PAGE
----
It has been a notable feature of the three and a half months since the elections for the Scottish Parliament how its First Minister has played a shrewd hand with the less than wonderful cards dealt to him. Thus far he has yet to be seen to put much of a foot wrong as he has directed his party towards the goal of Independence which he and they, but not a majority of the Scottish people, so crave. Personable and unremittingly cheerful in the face of the adversity of having a government which can only proceed with the ‘by your leave’ of the other three main parties, he has managed the significant feat of producing at the end of the first one hundred days of his government a major White Paper which seeks to lay the groundwork for the dismemberment of the Union.

Meanwhile the principal opponent on the field of play, the humiliated and demoralised Labour Party has found it difficult to come to terms with the scale of its defeat. Though only holding one less seat than the SNP, its moral defeat has been of seismic proportions and this has shown with the party’s apparent inability to realise that, for the first time in fifty years, it is no longer Cock O’The North. So long has it believed that it had a divine right just to turn up and win that the Labour Party in Scotland has found the experience of having to seem fresh and interesting one that is quite beyond it. In short, it is suffering from a bad attack of dinosauritis: if it looks like a dinosaur, smells like a dinosaur and sounds like a dinosaur, then it almost certainly is a dinosaur.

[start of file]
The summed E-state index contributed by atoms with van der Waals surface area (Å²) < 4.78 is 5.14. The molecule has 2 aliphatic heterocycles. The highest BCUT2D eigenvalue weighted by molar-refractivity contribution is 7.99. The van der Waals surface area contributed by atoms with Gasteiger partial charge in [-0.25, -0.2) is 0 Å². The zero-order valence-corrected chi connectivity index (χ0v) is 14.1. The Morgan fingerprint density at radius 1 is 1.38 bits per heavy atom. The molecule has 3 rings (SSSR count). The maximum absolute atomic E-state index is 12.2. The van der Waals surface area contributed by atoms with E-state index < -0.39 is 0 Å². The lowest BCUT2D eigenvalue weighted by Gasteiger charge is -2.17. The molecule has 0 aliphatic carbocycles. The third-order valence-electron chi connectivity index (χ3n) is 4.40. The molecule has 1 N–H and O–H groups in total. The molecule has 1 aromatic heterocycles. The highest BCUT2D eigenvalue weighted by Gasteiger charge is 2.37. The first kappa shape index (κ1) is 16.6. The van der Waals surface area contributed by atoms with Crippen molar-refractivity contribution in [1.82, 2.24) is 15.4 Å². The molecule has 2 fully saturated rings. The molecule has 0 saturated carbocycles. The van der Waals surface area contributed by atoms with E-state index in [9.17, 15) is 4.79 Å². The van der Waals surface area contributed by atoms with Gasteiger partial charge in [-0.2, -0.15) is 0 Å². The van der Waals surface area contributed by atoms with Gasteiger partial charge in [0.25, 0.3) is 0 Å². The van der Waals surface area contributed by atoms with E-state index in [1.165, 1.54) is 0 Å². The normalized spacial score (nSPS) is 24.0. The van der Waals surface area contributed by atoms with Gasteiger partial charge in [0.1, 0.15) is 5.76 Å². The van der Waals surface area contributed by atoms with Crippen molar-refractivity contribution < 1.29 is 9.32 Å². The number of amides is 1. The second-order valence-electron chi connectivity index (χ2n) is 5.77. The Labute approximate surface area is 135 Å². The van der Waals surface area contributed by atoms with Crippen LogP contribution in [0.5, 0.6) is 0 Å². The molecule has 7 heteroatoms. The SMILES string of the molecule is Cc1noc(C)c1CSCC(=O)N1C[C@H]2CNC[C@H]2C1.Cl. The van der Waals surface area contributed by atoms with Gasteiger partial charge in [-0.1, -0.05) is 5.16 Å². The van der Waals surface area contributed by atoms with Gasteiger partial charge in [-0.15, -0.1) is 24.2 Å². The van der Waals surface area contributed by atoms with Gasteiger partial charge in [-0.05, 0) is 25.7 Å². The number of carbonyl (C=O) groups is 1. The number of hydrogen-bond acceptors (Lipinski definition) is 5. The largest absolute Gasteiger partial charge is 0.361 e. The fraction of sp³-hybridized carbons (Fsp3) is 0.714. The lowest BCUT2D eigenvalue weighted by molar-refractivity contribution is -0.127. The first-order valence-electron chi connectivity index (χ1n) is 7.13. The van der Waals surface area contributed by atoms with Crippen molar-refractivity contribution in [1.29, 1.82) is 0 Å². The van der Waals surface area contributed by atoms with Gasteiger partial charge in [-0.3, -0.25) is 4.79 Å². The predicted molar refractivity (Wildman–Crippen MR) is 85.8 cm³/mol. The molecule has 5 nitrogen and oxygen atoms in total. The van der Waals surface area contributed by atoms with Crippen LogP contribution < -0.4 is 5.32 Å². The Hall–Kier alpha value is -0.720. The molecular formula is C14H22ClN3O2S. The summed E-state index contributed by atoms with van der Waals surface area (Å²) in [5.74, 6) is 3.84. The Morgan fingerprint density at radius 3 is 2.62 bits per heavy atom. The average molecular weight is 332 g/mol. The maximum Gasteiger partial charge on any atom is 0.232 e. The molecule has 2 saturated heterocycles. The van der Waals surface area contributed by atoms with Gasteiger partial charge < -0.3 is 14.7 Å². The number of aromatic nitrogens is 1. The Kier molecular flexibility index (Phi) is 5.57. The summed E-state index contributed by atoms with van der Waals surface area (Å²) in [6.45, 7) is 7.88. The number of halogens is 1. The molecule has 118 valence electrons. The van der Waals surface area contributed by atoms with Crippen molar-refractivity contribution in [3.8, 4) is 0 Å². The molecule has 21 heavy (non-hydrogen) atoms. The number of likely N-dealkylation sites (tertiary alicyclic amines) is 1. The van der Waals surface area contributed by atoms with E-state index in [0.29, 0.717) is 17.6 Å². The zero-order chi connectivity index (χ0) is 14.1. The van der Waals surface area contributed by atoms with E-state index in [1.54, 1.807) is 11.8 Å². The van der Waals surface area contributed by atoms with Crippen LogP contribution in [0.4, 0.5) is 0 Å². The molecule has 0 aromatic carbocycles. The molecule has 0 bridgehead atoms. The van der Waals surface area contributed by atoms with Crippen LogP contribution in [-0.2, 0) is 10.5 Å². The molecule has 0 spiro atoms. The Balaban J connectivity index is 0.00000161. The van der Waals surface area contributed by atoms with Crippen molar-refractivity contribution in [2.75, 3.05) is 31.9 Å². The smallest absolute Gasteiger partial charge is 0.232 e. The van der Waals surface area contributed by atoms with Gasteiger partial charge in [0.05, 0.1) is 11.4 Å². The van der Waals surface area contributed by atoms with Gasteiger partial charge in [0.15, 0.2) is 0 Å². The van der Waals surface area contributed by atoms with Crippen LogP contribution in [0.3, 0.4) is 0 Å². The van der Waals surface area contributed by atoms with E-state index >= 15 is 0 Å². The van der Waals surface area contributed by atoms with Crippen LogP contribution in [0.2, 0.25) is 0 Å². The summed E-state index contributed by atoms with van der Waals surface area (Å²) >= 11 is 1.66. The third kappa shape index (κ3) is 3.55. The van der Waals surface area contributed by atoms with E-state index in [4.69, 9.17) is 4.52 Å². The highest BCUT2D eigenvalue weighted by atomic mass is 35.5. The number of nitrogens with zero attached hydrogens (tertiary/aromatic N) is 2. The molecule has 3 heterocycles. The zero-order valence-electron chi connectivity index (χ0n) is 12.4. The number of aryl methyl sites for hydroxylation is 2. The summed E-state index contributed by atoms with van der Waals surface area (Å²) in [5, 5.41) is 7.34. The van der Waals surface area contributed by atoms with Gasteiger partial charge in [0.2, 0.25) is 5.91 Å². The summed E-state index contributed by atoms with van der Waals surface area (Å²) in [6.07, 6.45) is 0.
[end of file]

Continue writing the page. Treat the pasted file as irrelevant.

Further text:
Yet into this rosy scenario creeps just a moment of doubt in the report of a leading expert in public spending, Professor Arthur Midwinter, who told a summer school in Stirling that that the Nationalist Executive had underestimated spending commitments and had over- estimated efficiency savings. Professor Midwinter said SNP plans to make £3.2 billion in savings and efficiencies, moving £1.9 billion to frontline services and leaving £1.3 billion for tax cuts was “wholly unrealistic”.

“The SNP’s budget plans are slowly unravelling, as the lack of financial rigour in its manifesto becomes problematic in practice.

“During the election, I described Labour’s approach to budget management as ‘muddling through’.

“To date, the SNP minority administration has not advanced to that stage, for until it revises its bogus financial arithmetic, it will have difficulty balancing the books.”

One notable feature of the SNP’s first taste of power has been its willingness to promise or to confirm this or that sweetener without making it entirely clear how the promise was to be funded.

If the good Professor is right, then something will have to give, sooner rather than later. The problem for Alex Salmond is that, unlike a Labour Leader who would merely have to snap his or her fingers and Gordon Brown would get the chequebook out, he cannot come running to London to bail him out. Were he to do so Gordon Brown would toss him out on his ear.

So, the unpalatable may soon have to be faced: cuts in public spending to make the books balance or raising the rate of tax in Scotland, both of them unpalatable.

But perhaps such a crisis is just what Alex Salmond wants so that he can dutifully trot out the line: “Of course, if Scotland was Independent, this would not have happened……”

Whatever the truth of it, getting the sums right is a sine qua non of good government and if the SNP has made a mess of the maths, they will quickly be found out and then discover that all they touch does not necessarily turn to gold.